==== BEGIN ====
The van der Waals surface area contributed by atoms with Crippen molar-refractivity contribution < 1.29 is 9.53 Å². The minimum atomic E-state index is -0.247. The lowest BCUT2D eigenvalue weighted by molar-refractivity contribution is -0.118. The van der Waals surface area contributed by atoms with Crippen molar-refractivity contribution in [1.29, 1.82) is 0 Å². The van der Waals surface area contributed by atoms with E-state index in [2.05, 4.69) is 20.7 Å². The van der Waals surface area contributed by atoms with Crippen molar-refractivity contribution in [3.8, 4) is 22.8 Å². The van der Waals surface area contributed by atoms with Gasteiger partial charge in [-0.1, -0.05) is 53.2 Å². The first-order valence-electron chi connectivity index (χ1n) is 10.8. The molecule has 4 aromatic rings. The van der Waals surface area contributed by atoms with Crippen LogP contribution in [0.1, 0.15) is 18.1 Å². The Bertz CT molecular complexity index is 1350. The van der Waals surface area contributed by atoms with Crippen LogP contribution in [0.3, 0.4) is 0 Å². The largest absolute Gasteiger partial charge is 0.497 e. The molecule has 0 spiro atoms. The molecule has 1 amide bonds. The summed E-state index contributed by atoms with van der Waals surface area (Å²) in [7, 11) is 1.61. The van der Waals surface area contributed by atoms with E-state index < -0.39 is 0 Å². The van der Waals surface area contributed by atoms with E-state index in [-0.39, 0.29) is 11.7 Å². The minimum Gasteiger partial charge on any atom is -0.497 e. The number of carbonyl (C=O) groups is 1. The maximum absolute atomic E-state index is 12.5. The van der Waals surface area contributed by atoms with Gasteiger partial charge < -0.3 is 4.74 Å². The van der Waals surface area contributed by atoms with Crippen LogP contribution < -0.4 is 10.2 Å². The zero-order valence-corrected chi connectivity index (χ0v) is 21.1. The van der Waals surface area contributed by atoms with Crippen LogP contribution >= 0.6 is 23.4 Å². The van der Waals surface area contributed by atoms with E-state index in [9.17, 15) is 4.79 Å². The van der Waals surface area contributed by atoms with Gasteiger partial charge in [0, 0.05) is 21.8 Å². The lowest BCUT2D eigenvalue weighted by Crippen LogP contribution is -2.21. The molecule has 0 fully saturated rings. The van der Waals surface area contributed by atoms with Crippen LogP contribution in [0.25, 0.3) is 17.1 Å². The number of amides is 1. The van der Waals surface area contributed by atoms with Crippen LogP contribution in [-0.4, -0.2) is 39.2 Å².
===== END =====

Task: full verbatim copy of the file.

The van der Waals surface area contributed by atoms with Crippen molar-refractivity contribution < 1.29 is 9.53 Å². The minimum atomic E-state index is -0.247. The lowest BCUT2D eigenvalue weighted by molar-refractivity contribution is -0.118. The van der Waals surface area contributed by atoms with Crippen molar-refractivity contribution in [1.29, 1.82) is 0 Å². The van der Waals surface area contributed by atoms with E-state index in [2.05, 4.69) is 20.7 Å². The van der Waals surface area contributed by atoms with Crippen molar-refractivity contribution in [3.8, 4) is 22.8 Å². The van der Waals surface area contributed by atoms with Gasteiger partial charge in [-0.1, -0.05) is 53.2 Å². The first-order valence-electron chi connectivity index (χ1n) is 10.8. The molecule has 4 aromatic rings. The van der Waals surface area contributed by atoms with Crippen LogP contribution in [0.1, 0.15) is 18.1 Å². The Bertz CT molecular complexity index is 1350. The van der Waals surface area contributed by atoms with Crippen LogP contribution in [0.3, 0.4) is 0 Å². The largest absolute Gasteiger partial charge is 0.497 e. The molecule has 0 spiro atoms. The molecule has 1 amide bonds. The summed E-state index contributed by atoms with van der Waals surface area (Å²) in [7, 11) is 1.61. The van der Waals surface area contributed by atoms with E-state index < -0.39 is 0 Å². The van der Waals surface area contributed by atoms with E-state index in [-0.39, 0.29) is 11.7 Å². The minimum Gasteiger partial charge on any atom is -0.497 e. The number of carbonyl (C=O) groups is 1. The maximum absolute atomic E-state index is 12.5. The van der Waals surface area contributed by atoms with Gasteiger partial charge < -0.3 is 4.74 Å². The van der Waals surface area contributed by atoms with Crippen LogP contribution < -0.4 is 10.2 Å². The zero-order valence-corrected chi connectivity index (χ0v) is 21.1. The van der Waals surface area contributed by atoms with Crippen LogP contribution >= 0.6 is 23.4 Å². The van der Waals surface area contributed by atoms with E-state index in [9.17, 15) is 4.79 Å². The van der Waals surface area contributed by atoms with Gasteiger partial charge in [0, 0.05) is 21.8 Å². The lowest BCUT2D eigenvalue weighted by Crippen LogP contribution is -2.21. The molecule has 0 fully saturated rings. The van der Waals surface area contributed by atoms with Crippen LogP contribution in [0.25, 0.3) is 17.1 Å². The number of amides is 1. The van der Waals surface area contributed by atoms with Crippen LogP contribution in [-0.4, -0.2) is 39.2 Å².